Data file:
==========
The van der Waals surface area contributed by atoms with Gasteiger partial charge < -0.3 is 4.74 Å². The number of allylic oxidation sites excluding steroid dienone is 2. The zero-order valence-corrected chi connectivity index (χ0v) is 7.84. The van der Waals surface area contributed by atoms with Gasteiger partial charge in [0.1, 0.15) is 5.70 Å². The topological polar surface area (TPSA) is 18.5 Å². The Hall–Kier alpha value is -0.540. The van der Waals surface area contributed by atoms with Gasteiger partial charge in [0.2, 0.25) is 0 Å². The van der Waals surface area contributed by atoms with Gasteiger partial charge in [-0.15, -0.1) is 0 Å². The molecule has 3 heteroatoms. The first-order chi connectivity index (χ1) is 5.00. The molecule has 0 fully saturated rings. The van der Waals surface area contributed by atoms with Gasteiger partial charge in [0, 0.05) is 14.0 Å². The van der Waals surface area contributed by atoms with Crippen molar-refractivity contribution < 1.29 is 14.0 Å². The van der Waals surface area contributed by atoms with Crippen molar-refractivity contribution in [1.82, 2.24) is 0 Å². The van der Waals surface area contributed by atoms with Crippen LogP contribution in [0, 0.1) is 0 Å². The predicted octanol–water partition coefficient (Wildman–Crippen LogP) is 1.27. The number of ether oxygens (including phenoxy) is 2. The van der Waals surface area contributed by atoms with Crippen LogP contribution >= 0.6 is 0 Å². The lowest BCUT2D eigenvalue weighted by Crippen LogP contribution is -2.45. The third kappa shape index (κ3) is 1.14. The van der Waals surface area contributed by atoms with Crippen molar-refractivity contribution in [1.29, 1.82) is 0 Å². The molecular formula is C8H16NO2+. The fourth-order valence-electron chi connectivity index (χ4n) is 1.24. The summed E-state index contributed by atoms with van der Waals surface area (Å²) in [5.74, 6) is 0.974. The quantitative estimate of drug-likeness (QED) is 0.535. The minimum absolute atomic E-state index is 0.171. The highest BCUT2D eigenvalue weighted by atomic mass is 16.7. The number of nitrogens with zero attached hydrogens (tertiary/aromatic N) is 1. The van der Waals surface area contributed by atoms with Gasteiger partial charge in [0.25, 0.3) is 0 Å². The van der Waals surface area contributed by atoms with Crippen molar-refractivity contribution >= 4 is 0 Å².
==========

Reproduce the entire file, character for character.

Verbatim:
The van der Waals surface area contributed by atoms with Gasteiger partial charge < -0.3 is 4.74 Å². The number of allylic oxidation sites excluding steroid dienone is 2. The zero-order valence-corrected chi connectivity index (χ0v) is 7.84. The van der Waals surface area contributed by atoms with Gasteiger partial charge in [0.1, 0.15) is 5.70 Å². The topological polar surface area (TPSA) is 18.5 Å². The Hall–Kier alpha value is -0.540. The van der Waals surface area contributed by atoms with Gasteiger partial charge in [0.2, 0.25) is 0 Å². The van der Waals surface area contributed by atoms with Gasteiger partial charge in [-0.15, -0.1) is 0 Å². The molecule has 3 heteroatoms. The first-order chi connectivity index (χ1) is 5.00. The molecule has 0 fully saturated rings. The van der Waals surface area contributed by atoms with Gasteiger partial charge in [0, 0.05) is 14.0 Å². The van der Waals surface area contributed by atoms with Crippen molar-refractivity contribution < 1.29 is 14.0 Å². The van der Waals surface area contributed by atoms with Crippen molar-refractivity contribution in [1.82, 2.24) is 0 Å². The van der Waals surface area contributed by atoms with Crippen LogP contribution in [0, 0.1) is 0 Å². The predicted octanol–water partition coefficient (Wildman–Crippen LogP) is 1.27. The number of ether oxygens (including phenoxy) is 2. The van der Waals surface area contributed by atoms with Crippen LogP contribution >= 0.6 is 0 Å². The lowest BCUT2D eigenvalue weighted by Crippen LogP contribution is -2.45. The third kappa shape index (κ3) is 1.14. The van der Waals surface area contributed by atoms with Crippen molar-refractivity contribution in [1.29, 1.82) is 0 Å². The molecular formula is C8H16NO2+. The fourth-order valence-electron chi connectivity index (χ4n) is 1.24. The summed E-state index contributed by atoms with van der Waals surface area (Å²) in [5.74, 6) is 0.974. The quantitative estimate of drug-likeness (QED) is 0.535. The minimum absolute atomic E-state index is 0.171. The highest BCUT2D eigenvalue weighted by atomic mass is 16.7. The number of nitrogens with zero attached hydrogens (tertiary/aromatic N) is 1. The van der Waals surface area contributed by atoms with Gasteiger partial charge in [0.25, 0.3) is 0 Å². The van der Waals surface area contributed by atoms with Crippen molar-refractivity contribution >= 4 is 0 Å².